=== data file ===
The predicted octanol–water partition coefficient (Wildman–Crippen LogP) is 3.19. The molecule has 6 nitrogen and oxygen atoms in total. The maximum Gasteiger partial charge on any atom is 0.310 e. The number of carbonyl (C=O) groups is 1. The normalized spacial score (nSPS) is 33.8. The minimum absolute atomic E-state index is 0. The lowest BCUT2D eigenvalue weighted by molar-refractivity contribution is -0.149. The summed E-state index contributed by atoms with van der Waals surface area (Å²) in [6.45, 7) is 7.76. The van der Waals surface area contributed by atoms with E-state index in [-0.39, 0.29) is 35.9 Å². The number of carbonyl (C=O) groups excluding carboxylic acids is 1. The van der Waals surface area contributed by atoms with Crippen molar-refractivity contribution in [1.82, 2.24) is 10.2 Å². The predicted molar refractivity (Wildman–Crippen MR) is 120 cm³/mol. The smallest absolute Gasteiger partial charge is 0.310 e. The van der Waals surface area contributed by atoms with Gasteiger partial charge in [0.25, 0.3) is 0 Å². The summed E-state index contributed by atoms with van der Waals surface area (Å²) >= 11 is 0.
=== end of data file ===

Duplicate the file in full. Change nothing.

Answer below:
The predicted octanol–water partition coefficient (Wildman–Crippen LogP) is 3.19. The molecule has 6 nitrogen and oxygen atoms in total. The maximum Gasteiger partial charge on any atom is 0.310 e. The number of carbonyl (C=O) groups is 1. The normalized spacial score (nSPS) is 33.8. The minimum absolute atomic E-state index is 0. The lowest BCUT2D eigenvalue weighted by molar-refractivity contribution is -0.149. The summed E-state index contributed by atoms with van der Waals surface area (Å²) in [6.45, 7) is 7.76. The van der Waals surface area contributed by atoms with E-state index in [-0.39, 0.29) is 35.9 Å². The number of carbonyl (C=O) groups excluding carboxylic acids is 1. The van der Waals surface area contributed by atoms with Crippen molar-refractivity contribution in [1.82, 2.24) is 10.2 Å². The predicted molar refractivity (Wildman–Crippen MR) is 120 cm³/mol. The smallest absolute Gasteiger partial charge is 0.310 e. The van der Waals surface area contributed by atoms with Gasteiger partial charge in [0.25, 0.3) is 0 Å². The summed E-state index contributed by atoms with van der Waals surface area (Å²) >= 11 is 0.